3. United States Census Bureau, "Public Education Finances: 2011," accessed March 18, 2014
  4. Tennessee Constitution,"Article XI, Section 12," retrieved May 1, 2010
  5. Tennessee Government,"FY 2010-11 state budget," retrieved May 1, 2010
  6. The Chattanoogan,"Bo Watson: State Could Face $1 Billion Shortfall," January 4, 2010
  7. Tennessee Department of Finance and Administration, "The Budget Fiscal Year 2009-2010," March 23, 2009
  8. Maine Watchdog, Education Spending Per Child, July 6, 2010
  9. Tennessee Watchdog, College dropouts cost state plenty, Oct. 15, 2010
  10. Teaching Tips,"Tennessee," retrieved May 1, 2010
  11. Tennessee Education Association,"Average Salaries of Classroom Teachers 2008-2009," retrieved May 1, 2010
  12. 12.0 12.1 12.2 12.3 The Deseret News "Bill targets teacher collective bargaining rights" Feb. 16, 2011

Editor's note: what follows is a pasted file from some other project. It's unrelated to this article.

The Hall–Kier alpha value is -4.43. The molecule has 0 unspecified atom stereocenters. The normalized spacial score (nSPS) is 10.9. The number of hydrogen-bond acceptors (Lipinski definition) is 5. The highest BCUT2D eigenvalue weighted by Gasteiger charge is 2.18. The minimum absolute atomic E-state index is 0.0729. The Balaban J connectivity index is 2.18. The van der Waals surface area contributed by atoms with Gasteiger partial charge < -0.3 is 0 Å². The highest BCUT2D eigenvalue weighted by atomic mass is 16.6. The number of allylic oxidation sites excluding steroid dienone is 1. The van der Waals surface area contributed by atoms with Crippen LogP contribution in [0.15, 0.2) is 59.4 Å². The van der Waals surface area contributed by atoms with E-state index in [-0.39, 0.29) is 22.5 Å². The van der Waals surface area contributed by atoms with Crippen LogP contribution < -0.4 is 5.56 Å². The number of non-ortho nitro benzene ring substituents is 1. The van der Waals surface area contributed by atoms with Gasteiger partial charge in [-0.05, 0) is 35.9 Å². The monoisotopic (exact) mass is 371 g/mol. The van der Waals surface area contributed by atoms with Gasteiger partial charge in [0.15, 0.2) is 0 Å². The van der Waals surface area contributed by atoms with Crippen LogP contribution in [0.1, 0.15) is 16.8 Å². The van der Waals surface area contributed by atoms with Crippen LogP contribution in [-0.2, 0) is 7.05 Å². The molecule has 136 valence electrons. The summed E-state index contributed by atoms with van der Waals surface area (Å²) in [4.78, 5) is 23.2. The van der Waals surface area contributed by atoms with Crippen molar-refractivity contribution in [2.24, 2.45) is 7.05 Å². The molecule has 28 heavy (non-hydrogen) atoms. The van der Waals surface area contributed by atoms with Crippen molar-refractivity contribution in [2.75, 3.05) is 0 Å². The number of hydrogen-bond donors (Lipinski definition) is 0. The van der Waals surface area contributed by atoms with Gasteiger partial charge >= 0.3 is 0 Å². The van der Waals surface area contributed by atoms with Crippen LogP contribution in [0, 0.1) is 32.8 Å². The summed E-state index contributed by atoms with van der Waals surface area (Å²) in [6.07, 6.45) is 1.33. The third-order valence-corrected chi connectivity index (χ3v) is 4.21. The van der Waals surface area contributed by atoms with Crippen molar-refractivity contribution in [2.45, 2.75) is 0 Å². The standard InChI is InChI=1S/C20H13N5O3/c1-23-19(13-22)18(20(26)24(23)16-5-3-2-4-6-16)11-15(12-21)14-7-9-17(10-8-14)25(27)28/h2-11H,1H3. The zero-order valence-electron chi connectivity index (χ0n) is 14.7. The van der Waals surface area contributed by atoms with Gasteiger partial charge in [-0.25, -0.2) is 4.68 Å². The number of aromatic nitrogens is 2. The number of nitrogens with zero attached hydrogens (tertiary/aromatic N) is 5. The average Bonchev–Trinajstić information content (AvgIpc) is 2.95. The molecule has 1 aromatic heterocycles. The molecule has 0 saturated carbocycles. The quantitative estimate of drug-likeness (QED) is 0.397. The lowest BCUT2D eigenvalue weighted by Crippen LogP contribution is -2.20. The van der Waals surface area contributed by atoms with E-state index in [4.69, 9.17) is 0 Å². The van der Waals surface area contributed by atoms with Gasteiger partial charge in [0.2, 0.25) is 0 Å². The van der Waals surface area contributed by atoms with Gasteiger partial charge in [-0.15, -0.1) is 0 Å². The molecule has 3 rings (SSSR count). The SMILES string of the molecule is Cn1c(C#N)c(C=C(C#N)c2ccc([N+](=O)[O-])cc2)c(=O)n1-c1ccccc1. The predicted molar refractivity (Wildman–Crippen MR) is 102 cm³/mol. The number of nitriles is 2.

13. 13.0 13.1 The Tennessean "At TN Capitol, 3,000 rally for teachers' voices to be heard" March 6, 2011
  14. The Mountain Press "Union busting? Legislature studies bill that would reverse teachers’ right to collective bargaining" Feb. 21, 2011
  15. Businessweek March 10, 2011
  16. 16.0 16.1 The Times Free Press "Haslam tenure overhaul clears first House hurdle" March 11, 2011
  17. Forbes "TN gov seeks to reassure teachers over law changes" March 11, 2011
  18. Center for Union Facts,"Tennessee Education Association," retrieved May 1, 2010
  19. Center for Union Facts,"Tennessee teachers unions," retrieved May 1, 2010